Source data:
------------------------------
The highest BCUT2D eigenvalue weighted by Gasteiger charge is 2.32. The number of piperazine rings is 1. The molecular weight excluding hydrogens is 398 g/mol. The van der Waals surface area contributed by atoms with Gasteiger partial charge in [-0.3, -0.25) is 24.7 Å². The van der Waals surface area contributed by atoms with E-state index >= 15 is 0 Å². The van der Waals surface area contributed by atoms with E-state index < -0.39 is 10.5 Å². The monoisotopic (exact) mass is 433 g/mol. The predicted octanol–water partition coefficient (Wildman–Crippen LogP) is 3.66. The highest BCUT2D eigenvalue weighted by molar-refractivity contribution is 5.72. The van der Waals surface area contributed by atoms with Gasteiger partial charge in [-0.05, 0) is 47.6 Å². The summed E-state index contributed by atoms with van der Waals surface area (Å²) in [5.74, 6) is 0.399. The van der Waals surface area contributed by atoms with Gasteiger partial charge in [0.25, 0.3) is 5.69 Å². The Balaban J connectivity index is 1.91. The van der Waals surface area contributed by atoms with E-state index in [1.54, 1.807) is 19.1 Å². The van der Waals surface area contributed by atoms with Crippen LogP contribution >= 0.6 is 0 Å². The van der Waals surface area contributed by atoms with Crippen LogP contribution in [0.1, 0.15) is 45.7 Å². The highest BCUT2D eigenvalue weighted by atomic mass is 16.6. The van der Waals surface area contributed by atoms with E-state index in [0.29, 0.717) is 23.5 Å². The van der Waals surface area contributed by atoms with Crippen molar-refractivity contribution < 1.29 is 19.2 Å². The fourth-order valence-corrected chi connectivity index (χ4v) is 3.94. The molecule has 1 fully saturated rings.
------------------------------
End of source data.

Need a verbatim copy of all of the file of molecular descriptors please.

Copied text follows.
The highest BCUT2D eigenvalue weighted by Gasteiger charge is 2.32. The number of piperazine rings is 1. The molecular weight excluding hydrogens is 398 g/mol. The van der Waals surface area contributed by atoms with Gasteiger partial charge in [-0.3, -0.25) is 24.7 Å². The van der Waals surface area contributed by atoms with E-state index >= 15 is 0 Å². The van der Waals surface area contributed by atoms with E-state index < -0.39 is 10.5 Å². The monoisotopic (exact) mass is 433 g/mol. The predicted octanol–water partition coefficient (Wildman–Crippen LogP) is 3.66. The highest BCUT2D eigenvalue weighted by molar-refractivity contribution is 5.72. The van der Waals surface area contributed by atoms with Gasteiger partial charge in [-0.05, 0) is 47.6 Å². The summed E-state index contributed by atoms with van der Waals surface area (Å²) in [5.74, 6) is 0.399. The van der Waals surface area contributed by atoms with Gasteiger partial charge in [0.25, 0.3) is 5.69 Å². The Balaban J connectivity index is 1.91. The van der Waals surface area contributed by atoms with E-state index in [1.54, 1.807) is 19.1 Å². The van der Waals surface area contributed by atoms with Crippen LogP contribution >= 0.6 is 0 Å². The van der Waals surface area contributed by atoms with Crippen LogP contribution in [0.1, 0.15) is 45.7 Å². The highest BCUT2D eigenvalue weighted by atomic mass is 16.6. The van der Waals surface area contributed by atoms with E-state index in [0.29, 0.717) is 23.5 Å². The van der Waals surface area contributed by atoms with Crippen molar-refractivity contribution < 1.29 is 19.2 Å². The fourth-order valence-corrected chi connectivity index (χ4v) is 3.94. The molecule has 1 fully saturated rings.